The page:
• As for the position to be maintained during sleep, physiotherapists recommend resting in the supine position (belly up), with a pillow under the knees, in order to ensure relaxation of the back muscles, and another one under the neck to support the cervical.

Phytotherapy and natural sleep aids

Phytotherapy, that is the use of plants or their extracts for health purposes, in particular to maintain or rebalance psycho-physical well-being, can really help us to reconcile sleep.

  • Escholzia: plant belonging to the Papaveraceae family, useful for those who suffer from early awakenings and for those who do not benefit from sleep and wake up in the morning already tired;
  • Linden: spontaneous hillside tree, whose leaves are used for their phytotherapeutic properties, acting as tranquilizers, relieving both tension and anxiety, inducing sleep;
  • Passionflower: versatile plant with sedative and antispasmodic action, which promotes night rest, especially during stressful periods;
  • Hops: plant generally used for its calming and sedative properties, also useful for counteracting irregular insomnia by producing soothing effects for the body;
  • Lavender: rebalancing plant, useful in insomnia from anxiety and depression, characterized in the most acute forms by palpitation and tachycardia.

Even essential oils can represent a valid natural alternative in assisting sleep. In addition to their strong and characteristic smell, they can have a sedative, relaxing and stress relieving effect. The most commonly used oils are valerian, chamomile, cedar and lavender.

Melatonin supplements

Melatonin is a hormone produced by our body, related to the problem of insomnia and early awakening, capable of promoting and regulating the proper functioning of the sleep-wake cycle.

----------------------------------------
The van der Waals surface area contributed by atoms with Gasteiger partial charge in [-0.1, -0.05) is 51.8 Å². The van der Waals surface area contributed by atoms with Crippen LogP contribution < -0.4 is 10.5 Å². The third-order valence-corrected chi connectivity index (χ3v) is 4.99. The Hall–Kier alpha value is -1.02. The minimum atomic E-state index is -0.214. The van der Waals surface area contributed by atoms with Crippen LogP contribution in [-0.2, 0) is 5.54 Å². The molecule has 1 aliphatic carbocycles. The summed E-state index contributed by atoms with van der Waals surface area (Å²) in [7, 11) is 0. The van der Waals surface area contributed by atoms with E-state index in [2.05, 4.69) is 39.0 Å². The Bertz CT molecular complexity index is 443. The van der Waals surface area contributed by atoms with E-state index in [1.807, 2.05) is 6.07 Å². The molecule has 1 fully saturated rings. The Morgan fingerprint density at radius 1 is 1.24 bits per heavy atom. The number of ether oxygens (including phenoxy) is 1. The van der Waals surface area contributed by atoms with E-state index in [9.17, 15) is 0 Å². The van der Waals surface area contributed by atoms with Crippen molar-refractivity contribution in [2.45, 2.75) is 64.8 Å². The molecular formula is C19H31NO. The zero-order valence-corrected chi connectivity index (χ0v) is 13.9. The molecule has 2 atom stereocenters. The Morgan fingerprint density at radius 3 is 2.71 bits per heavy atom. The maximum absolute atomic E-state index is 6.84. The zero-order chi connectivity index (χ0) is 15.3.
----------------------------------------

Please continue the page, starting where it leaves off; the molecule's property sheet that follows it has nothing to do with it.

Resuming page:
Its production by our body, however, in addition to being influenced by ambient light (it increases in the dark), decreases with advancing age. This is why it must be constantly integrated to promote rest.
Melatonin is certainly one of the most used and known supplements in phytotherapy. Unlike some drugs, taking supplements based on Melatonin for sleep rarely leads to addiction.

Nature and science combined together to fight sleep disorders

PromoPharma® researchers have created AMINOVITA PLUS® Sonno Fast, a food supplement based on plant amino acids and Melatonin, which helps to counteract insomnia and promote relaxation and improve the quality of your sleep.

AMINOVITA PLUS Sonno Fast melatonin supplement

AMINOVITA PLUS® Sonno Fast contains:

  • SleepComplex® based on L-Tryptophan: it is an essential amino acid, not synthesized independently by our body, contained in numerous foods such as cheeses, wheat germ, legumes, meat, fish.
    Tryptophan is involved in numerous biochemical processes, including the production of Melatonin and Serotonin, known as “the feel-good hormone”.
    Tryptophan therefore plays an important role in regulating the sleep-wake cycle.
    Seven of the most studied and effective plant extracts have been included in the SleepComplexⓇ formulation to regain a physiological relaxation: Escholzia, Oats, Jujube, Hypericum, Linden, Hop and Uncaria.
  • Melatonin: if taken just before going to sleep, at a dose of 1 mg (1 stick), it contributes to the reduction of the time required to fall asleep.

What can I take Aminovita Plus® Sonno Fast for?

  • Insomnia or any other sleep disorder (difficulty falling asleep and maintaining a long sleep)
  • Jet lag
  • Night shifts

In the case of work shifts, it is always advisable to take Melatonin supplements half an hour before going to sleep, avoiding taking them on the days when the night shift takes place.

How to use:

We recommend taking 1 stick pack, as it is or diluted in 100 ml (about half a glass), just before going to sleep. Each stick contains 1 mg of Melatonin (the maximum recommended amount for a supplement), which contributes to the reduction of the time required to fall asleep.